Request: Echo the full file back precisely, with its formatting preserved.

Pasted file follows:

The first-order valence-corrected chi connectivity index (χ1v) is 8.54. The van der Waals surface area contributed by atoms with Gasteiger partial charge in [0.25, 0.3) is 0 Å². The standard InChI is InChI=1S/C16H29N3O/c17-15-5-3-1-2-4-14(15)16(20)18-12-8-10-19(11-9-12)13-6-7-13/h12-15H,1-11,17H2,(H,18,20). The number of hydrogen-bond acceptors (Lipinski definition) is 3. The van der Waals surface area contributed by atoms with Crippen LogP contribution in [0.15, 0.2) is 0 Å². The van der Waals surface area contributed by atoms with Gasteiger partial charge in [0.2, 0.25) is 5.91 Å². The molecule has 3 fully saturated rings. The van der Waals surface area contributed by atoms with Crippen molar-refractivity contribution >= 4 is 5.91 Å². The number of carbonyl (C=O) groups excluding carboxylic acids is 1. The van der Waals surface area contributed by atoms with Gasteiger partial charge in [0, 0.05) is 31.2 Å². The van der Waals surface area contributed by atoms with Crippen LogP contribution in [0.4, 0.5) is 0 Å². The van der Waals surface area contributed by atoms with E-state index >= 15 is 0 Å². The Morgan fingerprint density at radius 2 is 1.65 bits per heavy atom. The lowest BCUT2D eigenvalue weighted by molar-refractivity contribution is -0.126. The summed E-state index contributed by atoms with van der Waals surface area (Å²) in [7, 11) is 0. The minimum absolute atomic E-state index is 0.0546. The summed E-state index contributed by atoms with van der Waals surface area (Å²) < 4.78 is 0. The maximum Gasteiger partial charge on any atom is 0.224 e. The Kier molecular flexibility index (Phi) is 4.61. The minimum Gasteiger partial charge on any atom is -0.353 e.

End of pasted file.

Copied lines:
The first-order valence-corrected chi connectivity index (χ1v) is 8.54. The van der Waals surface area contributed by atoms with Gasteiger partial charge in [0.25, 0.3) is 0 Å². The standard InChI is InChI=1S/C16H29N3O/c17-15-5-3-1-2-4-14(15)16(20)18-12-8-10-19(11-9-12)13-6-7-13/h12-15H,1-11,17H2,(H,18,20). The number of hydrogen-bond acceptors (Lipinski definition) is 3. The van der Waals surface area contributed by atoms with Crippen LogP contribution in [0.15, 0.2) is 0 Å². The van der Waals surface area contributed by atoms with Gasteiger partial charge in [0.2, 0.25) is 5.91 Å². The molecule has 3 fully saturated rings. The van der Waals surface area contributed by atoms with Crippen molar-refractivity contribution >= 4 is 5.91 Å². The number of carbonyl (C=O) groups excluding carboxylic acids is 1. The van der Waals surface area contributed by atoms with Gasteiger partial charge in [0, 0.05) is 31.2 Å². The van der Waals surface area contributed by atoms with Crippen LogP contribution in [0.4, 0.5) is 0 Å². The van der Waals surface area contributed by atoms with E-state index >= 15 is 0 Å². The Morgan fingerprint density at radius 2 is 1.65 bits per heavy atom. The lowest BCUT2D eigenvalue weighted by molar-refractivity contribution is -0.126. The summed E-state index contributed by atoms with van der Waals surface area (Å²) in [7, 11) is 0. The minimum absolute atomic E-state index is 0.0546. The summed E-state index contributed by atoms with van der Waals surface area (Å²) < 4.78 is 0. The maximum Gasteiger partial charge on any atom is 0.224 e. The Kier molecular flexibility index (Phi) is 4.61. The minimum Gasteiger partial charge on any atom is -0.353 e.